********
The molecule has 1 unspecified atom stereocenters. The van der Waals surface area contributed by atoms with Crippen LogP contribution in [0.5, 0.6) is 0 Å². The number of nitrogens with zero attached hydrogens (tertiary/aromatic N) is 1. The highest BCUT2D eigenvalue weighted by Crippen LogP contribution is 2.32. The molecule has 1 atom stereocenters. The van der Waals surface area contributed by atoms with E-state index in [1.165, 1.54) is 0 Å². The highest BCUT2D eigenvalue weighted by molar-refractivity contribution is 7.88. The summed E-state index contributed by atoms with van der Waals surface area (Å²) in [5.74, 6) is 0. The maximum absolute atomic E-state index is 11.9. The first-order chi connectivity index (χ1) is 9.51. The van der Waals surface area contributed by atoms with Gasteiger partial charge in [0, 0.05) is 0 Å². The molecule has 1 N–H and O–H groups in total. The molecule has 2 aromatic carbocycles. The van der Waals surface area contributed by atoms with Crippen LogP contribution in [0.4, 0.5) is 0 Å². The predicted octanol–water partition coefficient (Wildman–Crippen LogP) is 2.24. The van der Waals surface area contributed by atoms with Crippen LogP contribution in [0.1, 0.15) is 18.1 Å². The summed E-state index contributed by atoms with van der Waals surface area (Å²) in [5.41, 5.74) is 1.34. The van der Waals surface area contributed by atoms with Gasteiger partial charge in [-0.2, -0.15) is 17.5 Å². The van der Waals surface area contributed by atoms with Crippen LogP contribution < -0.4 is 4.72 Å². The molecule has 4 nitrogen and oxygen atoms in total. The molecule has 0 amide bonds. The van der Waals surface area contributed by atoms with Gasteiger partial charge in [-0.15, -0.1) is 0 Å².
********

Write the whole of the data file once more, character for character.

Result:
The molecule has 1 unspecified atom stereocenters. The van der Waals surface area contributed by atoms with Crippen LogP contribution in [0.5, 0.6) is 0 Å². The number of nitrogens with zero attached hydrogens (tertiary/aromatic N) is 1. The highest BCUT2D eigenvalue weighted by Crippen LogP contribution is 2.32. The molecule has 1 atom stereocenters. The van der Waals surface area contributed by atoms with E-state index in [1.165, 1.54) is 0 Å². The highest BCUT2D eigenvalue weighted by molar-refractivity contribution is 7.88. The summed E-state index contributed by atoms with van der Waals surface area (Å²) in [5.74, 6) is 0. The maximum absolute atomic E-state index is 11.9. The first-order chi connectivity index (χ1) is 9.51. The van der Waals surface area contributed by atoms with Gasteiger partial charge in [0, 0.05) is 0 Å². The molecule has 1 N–H and O–H groups in total. The molecule has 2 aromatic carbocycles. The van der Waals surface area contributed by atoms with Crippen LogP contribution in [0.4, 0.5) is 0 Å². The predicted octanol–water partition coefficient (Wildman–Crippen LogP) is 2.24. The van der Waals surface area contributed by atoms with Crippen LogP contribution in [0.1, 0.15) is 18.1 Å². The summed E-state index contributed by atoms with van der Waals surface area (Å²) in [5.41, 5.74) is 1.34. The van der Waals surface area contributed by atoms with Gasteiger partial charge in [-0.2, -0.15) is 17.5 Å². The van der Waals surface area contributed by atoms with Crippen LogP contribution < -0.4 is 4.72 Å². The molecule has 4 nitrogen and oxygen atoms in total. The molecule has 0 amide bonds. The van der Waals surface area contributed by atoms with Gasteiger partial charge in [-0.15, -0.1) is 0 Å².